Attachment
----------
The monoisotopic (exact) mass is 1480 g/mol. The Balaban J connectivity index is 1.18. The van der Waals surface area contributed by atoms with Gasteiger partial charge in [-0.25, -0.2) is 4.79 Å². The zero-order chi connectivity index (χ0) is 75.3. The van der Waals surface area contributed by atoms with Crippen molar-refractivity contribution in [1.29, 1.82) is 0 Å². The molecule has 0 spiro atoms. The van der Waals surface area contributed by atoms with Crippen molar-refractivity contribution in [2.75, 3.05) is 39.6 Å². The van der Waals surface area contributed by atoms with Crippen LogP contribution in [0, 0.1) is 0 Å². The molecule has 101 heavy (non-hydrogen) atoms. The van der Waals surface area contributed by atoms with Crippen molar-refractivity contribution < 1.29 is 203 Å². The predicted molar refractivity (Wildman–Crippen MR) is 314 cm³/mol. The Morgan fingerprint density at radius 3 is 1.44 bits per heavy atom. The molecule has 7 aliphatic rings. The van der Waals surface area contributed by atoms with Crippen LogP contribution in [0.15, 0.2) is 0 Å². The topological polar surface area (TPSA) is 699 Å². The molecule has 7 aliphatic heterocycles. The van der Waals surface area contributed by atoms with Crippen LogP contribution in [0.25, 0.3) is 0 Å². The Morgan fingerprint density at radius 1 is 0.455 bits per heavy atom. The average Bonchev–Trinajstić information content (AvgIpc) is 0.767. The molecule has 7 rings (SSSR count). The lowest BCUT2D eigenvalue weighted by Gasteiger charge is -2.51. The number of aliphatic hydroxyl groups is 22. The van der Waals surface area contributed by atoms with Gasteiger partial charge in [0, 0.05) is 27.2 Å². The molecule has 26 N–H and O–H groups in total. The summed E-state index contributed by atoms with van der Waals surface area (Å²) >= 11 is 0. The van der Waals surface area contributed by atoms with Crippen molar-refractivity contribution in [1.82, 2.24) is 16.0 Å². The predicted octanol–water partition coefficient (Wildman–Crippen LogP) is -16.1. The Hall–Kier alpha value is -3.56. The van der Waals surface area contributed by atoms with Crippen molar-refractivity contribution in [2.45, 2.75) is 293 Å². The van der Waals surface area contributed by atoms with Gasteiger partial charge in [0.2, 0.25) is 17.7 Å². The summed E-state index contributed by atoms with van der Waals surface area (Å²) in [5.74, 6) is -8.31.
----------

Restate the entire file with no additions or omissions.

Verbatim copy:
The monoisotopic (exact) mass is 1480 g/mol. The Balaban J connectivity index is 1.18. The van der Waals surface area contributed by atoms with Gasteiger partial charge in [-0.25, -0.2) is 4.79 Å². The zero-order chi connectivity index (χ0) is 75.3. The van der Waals surface area contributed by atoms with Crippen molar-refractivity contribution in [1.29, 1.82) is 0 Å². The molecule has 0 spiro atoms. The van der Waals surface area contributed by atoms with Crippen molar-refractivity contribution in [2.75, 3.05) is 39.6 Å². The van der Waals surface area contributed by atoms with Crippen LogP contribution in [0, 0.1) is 0 Å². The molecule has 101 heavy (non-hydrogen) atoms. The van der Waals surface area contributed by atoms with Crippen molar-refractivity contribution < 1.29 is 203 Å². The predicted molar refractivity (Wildman–Crippen MR) is 314 cm³/mol. The Morgan fingerprint density at radius 3 is 1.44 bits per heavy atom. The molecule has 7 aliphatic rings. The van der Waals surface area contributed by atoms with Crippen LogP contribution in [0.15, 0.2) is 0 Å². The topological polar surface area (TPSA) is 699 Å². The molecule has 7 aliphatic heterocycles. The van der Waals surface area contributed by atoms with Crippen LogP contribution in [0.25, 0.3) is 0 Å². The Morgan fingerprint density at radius 1 is 0.455 bits per heavy atom. The average Bonchev–Trinajstić information content (AvgIpc) is 0.767. The molecule has 7 rings (SSSR count). The lowest BCUT2D eigenvalue weighted by Gasteiger charge is -2.51. The number of aliphatic hydroxyl groups is 22. The van der Waals surface area contributed by atoms with Gasteiger partial charge in [0, 0.05) is 27.2 Å². The molecule has 26 N–H and O–H groups in total. The summed E-state index contributed by atoms with van der Waals surface area (Å²) >= 11 is 0. The van der Waals surface area contributed by atoms with Crippen molar-refractivity contribution in [1.82, 2.24) is 16.0 Å². The predicted octanol–water partition coefficient (Wildman–Crippen LogP) is -16.1. The Hall–Kier alpha value is -3.56. The van der Waals surface area contributed by atoms with Crippen molar-refractivity contribution in [2.45, 2.75) is 293 Å². The van der Waals surface area contributed by atoms with Gasteiger partial charge in [0.2, 0.25) is 17.7 Å². The summed E-state index contributed by atoms with van der Waals surface area (Å²) in [5.74, 6) is -8.31.